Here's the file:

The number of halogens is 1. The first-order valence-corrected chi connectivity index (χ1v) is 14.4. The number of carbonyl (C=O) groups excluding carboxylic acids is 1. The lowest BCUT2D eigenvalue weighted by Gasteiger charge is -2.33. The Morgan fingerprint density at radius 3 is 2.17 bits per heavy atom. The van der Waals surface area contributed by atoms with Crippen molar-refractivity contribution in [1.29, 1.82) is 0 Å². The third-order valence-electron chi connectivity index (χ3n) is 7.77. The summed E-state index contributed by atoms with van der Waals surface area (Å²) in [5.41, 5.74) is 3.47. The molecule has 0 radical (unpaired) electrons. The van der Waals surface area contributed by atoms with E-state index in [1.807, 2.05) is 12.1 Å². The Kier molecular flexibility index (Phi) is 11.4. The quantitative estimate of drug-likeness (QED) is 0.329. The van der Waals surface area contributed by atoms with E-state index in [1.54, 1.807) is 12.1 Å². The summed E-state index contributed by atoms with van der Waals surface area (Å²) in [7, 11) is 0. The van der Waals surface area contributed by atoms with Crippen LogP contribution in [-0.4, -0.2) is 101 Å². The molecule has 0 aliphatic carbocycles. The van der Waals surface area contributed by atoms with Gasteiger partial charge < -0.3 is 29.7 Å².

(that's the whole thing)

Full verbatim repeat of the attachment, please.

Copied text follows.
The number of halogens is 1. The first-order valence-corrected chi connectivity index (χ1v) is 14.4. The number of carbonyl (C=O) groups excluding carboxylic acids is 1. The lowest BCUT2D eigenvalue weighted by Gasteiger charge is -2.33. The Morgan fingerprint density at radius 3 is 2.17 bits per heavy atom. The van der Waals surface area contributed by atoms with Crippen molar-refractivity contribution in [1.29, 1.82) is 0 Å². The third-order valence-electron chi connectivity index (χ3n) is 7.77. The summed E-state index contributed by atoms with van der Waals surface area (Å²) in [5.41, 5.74) is 3.47. The molecule has 0 radical (unpaired) electrons. The van der Waals surface area contributed by atoms with E-state index in [1.807, 2.05) is 12.1 Å². The Kier molecular flexibility index (Phi) is 11.4. The quantitative estimate of drug-likeness (QED) is 0.329. The van der Waals surface area contributed by atoms with E-state index in [1.54, 1.807) is 12.1 Å². The summed E-state index contributed by atoms with van der Waals surface area (Å²) in [7, 11) is 0. The van der Waals surface area contributed by atoms with Crippen LogP contribution in [-0.4, -0.2) is 101 Å². The molecule has 0 aliphatic carbocycles. The van der Waals surface area contributed by atoms with Gasteiger partial charge < -0.3 is 29.7 Å².